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If you read, listen or watch the news today it’s impossible to avoid public opinion polls. They are literally everywhere. The president’s approval rating, what people think about impeachment, even what the best fast food restaurant is. But as omnipresent as opinion surveys are, a lot of the math and science that goes into them is relatively unknown to many people. There are also a lot of questions about how polls work and how they...
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There’s been a lot of commentary about how Donald Trump is changing the Republican Party. There’s even a cottage industry of former Republicans who often write about how Trump has ruined the GOP they once knew and loved. But according to Bruce Bartlett, a former senior White House economic adviser to President Bush 41, most of what today’s Trump skeptics point to as something new in the party was there long ago. Bartlett had a fa...
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As the actual voting in the Democratic presidential primary gets closer, the race is becoming tighter, both numerically and emotionally. Some wealthy Democratic donors appear to be panicking as the candidate they’ve gravitated toward, Joe Biden, has had trouble in debates and also demonstrated significant problems appealing to the small-dollar donors that have become so important in Democratic presidential campaigns. Additionall...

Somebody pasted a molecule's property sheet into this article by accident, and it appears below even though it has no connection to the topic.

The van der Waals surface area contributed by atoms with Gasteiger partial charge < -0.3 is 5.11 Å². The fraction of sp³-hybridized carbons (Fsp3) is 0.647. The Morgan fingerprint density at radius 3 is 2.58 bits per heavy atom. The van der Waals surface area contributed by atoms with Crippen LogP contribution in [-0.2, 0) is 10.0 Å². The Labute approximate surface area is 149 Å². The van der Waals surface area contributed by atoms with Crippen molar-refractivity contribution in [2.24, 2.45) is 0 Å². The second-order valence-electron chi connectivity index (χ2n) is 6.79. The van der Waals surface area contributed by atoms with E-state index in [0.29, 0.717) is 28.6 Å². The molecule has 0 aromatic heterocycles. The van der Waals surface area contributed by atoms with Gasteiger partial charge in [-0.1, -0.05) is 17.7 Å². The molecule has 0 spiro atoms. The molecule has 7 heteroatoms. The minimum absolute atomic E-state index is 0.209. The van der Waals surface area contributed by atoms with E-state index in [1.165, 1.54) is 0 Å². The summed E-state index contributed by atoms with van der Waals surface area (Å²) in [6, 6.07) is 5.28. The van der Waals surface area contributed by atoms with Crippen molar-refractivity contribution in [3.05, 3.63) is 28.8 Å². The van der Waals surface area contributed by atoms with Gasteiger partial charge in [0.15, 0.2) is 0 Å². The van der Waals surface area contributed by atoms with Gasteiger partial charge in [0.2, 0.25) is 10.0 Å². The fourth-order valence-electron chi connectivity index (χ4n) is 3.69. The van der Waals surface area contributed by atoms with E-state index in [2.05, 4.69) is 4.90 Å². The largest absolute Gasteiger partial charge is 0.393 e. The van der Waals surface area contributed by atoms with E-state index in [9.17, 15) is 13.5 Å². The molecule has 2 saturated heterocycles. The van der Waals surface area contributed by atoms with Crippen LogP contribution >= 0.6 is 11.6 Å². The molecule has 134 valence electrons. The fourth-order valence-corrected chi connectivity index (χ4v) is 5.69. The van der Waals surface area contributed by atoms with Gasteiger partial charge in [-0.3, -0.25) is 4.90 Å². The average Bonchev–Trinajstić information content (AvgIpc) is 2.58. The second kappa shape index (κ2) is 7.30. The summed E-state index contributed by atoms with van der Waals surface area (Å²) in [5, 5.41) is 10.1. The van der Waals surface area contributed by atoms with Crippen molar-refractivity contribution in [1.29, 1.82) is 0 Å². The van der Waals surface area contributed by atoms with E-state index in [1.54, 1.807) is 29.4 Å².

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How do you impeach a president? As a legal matter, it's all very simple. But as a political matter, it's anything but. Impeaching and removing a president has never been done before in the American political system. Even impeachment trials themselves are extremely rare in the history of the Republic. Only two presidents, Andrew Johnson and Bill Clinton, have been impeached while Richard Nixon resigned before he was likely ...
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Republicans have taken control of dozens of state governments since the mid-1990s. But despite having complete authority in many state legislatures and governors’ mansions, GOP elected officials have not managed to accomplish much. That’s the argument of Red State Blues: How the Conservative Revolution Stalled in the States, a new book by Michigan State University political scientist professor Matt Grossmann. He joins Theory of Ch...